Limited maximal airway narrowing in nonasthmatic subjects. Role of neural control and prostaglandin release. Academic Article uri icon

  •  
  • Overview
  •  
  • Research
  •  
  • Identity
  •  
  • Additional Document Info
  •  
  • View All
  •  

abstract

  • In nonasthmatic subjects with normal airway responsiveness to methacholine, maximal airway narrowing is limited to a mild or moderate degree. We investigated whether the maximal response plateau or the position of the dose-response curve is due to functional inhibition by neurogenic mechanisms or to prostaglandin release. Four nonasthmatics inhaled doubling concentrations of methacholine up to 256 mg/ml (67 mg delivered during tidal breathing), followed by 4-fold-increasing doses of salbutamol up to 80 mg/ml (24 mg during tidal breathing) on 5 separate days. On each day 30 min before the test, the subjects inhaled (using a dosimeter) saline, propranolol (11 mg), or hexamethonium (910 mg) or, 2 h before the test, ingested indomethacin (75 mg) or placebo. The response to methacholine was measured from volume history standardized partial and complete maximal expiratory flow-volume curves, as FEV1 and the flows at 40% of the control FVC (V40p and V40c). Compared with saline, on average, baseline V40p was 18% lower after propranolol and 18% higher after hexamethonium. Indomethacin did not affect baseline values. There was no systematic difference between the 5 days in the dose of methacholine to cause a 10% fall in FEV1 or a 40% fall in V40p, or in the maximal response with FEV1, V40p, and V40c, or in V40p/V40c at 256 mg/ml methacholine. We conclude that limited maximal airway narrowing to methacholine in nonasthmatics is not due to a change in adrenergic, cholinergic, or ganglion-transmitted-nonadrenergic inhibitory activity nor to the release of prostaglandins.(ABSTRACT TRUNCATED AT 250 WORDS)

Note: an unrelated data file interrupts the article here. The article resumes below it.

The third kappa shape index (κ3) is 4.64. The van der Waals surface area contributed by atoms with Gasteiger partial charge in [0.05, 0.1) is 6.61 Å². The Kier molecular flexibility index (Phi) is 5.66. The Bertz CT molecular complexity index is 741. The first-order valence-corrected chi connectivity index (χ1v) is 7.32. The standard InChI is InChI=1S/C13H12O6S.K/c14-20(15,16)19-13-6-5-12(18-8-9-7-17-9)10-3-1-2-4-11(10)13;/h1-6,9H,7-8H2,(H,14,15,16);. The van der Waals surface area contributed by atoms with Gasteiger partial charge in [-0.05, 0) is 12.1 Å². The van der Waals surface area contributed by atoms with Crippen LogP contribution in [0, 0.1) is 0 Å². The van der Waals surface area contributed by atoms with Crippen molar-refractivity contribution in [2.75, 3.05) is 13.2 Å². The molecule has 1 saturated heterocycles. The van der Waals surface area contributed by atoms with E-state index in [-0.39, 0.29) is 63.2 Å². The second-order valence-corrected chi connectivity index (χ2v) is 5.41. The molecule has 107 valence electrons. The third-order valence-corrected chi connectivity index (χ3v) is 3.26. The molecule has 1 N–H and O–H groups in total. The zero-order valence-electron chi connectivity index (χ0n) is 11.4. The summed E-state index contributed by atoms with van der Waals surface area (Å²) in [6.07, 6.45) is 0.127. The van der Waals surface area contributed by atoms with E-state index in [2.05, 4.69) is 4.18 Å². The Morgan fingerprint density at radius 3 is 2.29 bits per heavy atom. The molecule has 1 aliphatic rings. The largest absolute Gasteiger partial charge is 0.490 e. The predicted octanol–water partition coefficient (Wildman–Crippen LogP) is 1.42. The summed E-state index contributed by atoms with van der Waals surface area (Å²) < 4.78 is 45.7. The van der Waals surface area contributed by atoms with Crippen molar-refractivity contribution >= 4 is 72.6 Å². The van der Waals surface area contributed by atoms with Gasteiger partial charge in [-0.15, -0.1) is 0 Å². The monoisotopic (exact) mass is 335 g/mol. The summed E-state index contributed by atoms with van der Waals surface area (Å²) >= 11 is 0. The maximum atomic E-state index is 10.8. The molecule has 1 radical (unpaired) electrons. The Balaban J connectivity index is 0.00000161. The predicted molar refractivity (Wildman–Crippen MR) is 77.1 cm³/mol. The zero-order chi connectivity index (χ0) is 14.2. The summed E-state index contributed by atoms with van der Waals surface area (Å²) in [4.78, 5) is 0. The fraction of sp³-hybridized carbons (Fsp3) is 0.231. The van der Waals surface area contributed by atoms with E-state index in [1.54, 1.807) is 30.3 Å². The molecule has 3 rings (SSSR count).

publication date

  • October 1985